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Saturday 10:50 a.m.–11:20 a.m.

Good Test, Bad Test

Dan Crosta

Audience level:


In a highly dynamic language like Python, testing is even more critical than in compiled or more static languages. Like any other code we produce, tests can be either good or bad. This talk explores three fallacies of testing, and the mistakes and bad habits these fallacies encourage; and shows how to write good tests which help assure proper behavior without impeding development progress.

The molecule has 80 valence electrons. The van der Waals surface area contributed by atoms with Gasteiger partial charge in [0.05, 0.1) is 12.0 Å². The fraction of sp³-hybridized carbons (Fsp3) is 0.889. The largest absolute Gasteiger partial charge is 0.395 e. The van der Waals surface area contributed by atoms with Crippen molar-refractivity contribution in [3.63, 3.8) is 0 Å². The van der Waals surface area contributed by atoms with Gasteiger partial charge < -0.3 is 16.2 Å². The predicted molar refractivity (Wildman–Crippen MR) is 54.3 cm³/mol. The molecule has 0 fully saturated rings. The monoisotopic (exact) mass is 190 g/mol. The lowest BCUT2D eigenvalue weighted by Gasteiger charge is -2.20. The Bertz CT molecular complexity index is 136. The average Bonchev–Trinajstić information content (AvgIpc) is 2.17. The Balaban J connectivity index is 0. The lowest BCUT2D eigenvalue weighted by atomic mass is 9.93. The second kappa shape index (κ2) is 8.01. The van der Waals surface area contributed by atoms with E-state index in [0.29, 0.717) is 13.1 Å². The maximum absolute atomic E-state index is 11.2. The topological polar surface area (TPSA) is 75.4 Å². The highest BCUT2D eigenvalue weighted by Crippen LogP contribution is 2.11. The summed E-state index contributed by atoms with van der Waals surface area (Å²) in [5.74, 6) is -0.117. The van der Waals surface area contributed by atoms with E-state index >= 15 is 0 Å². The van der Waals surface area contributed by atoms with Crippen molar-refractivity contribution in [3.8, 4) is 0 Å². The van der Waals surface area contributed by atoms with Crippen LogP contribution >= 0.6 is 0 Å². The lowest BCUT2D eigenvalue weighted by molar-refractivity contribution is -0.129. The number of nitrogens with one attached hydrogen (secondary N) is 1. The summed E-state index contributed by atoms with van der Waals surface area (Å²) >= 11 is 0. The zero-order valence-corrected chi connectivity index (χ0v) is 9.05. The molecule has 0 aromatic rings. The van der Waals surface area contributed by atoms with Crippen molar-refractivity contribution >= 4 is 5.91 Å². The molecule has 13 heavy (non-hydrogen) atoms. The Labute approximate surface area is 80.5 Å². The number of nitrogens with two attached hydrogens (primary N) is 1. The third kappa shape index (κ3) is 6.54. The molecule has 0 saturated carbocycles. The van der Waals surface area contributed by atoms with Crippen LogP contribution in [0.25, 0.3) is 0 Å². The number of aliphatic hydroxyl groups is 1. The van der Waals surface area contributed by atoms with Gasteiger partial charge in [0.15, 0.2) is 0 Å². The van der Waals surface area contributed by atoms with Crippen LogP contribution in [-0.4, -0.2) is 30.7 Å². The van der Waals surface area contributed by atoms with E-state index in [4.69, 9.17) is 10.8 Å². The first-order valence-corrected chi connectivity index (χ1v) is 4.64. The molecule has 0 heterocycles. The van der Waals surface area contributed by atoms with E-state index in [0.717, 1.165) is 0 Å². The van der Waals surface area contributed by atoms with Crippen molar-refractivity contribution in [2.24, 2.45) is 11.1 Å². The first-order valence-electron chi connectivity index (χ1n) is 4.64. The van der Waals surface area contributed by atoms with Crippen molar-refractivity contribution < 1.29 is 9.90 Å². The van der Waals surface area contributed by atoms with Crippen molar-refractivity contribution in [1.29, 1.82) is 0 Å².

Which tests are worth writing and which aren't? Chasing complete coverage is a waste of effort, and leads you to write bad tests. I'll describe two kinds of bad tests and show examples, and I'll share my principles for designing good tests. By choosing where to focus your efforts, and importantly where not to test, you can achieve a high degree of confidence in the correctness of your code without sacrificing speed, or risking unreliable tests. Next we will examine in detail the question of test assertions. The best tests assert about every possible output from a function or class under test, right? Of course it's important to thoroughly test your code. I will demonstrate how to structure tests so that failures point you immediately in the direction of the issues in your codebase, and how to use good object-oriented principles to make your tests serve as both readable and executable documentation of your code's behavior. Finally, we will examine the thorniest of testing scenarios, the infamous integration test. Many Python programmers favor the Mock library, which, if used carefully, is indeed a powerful tool. It should be considered an advanced weapon in your testing toolkit, to be used only sparingly and with great care, for mocking carries with it great risks: you might end up testing nothing! I'll show how to avoid the risks of overly-magic testing, and where parts of the Mock library are safe.
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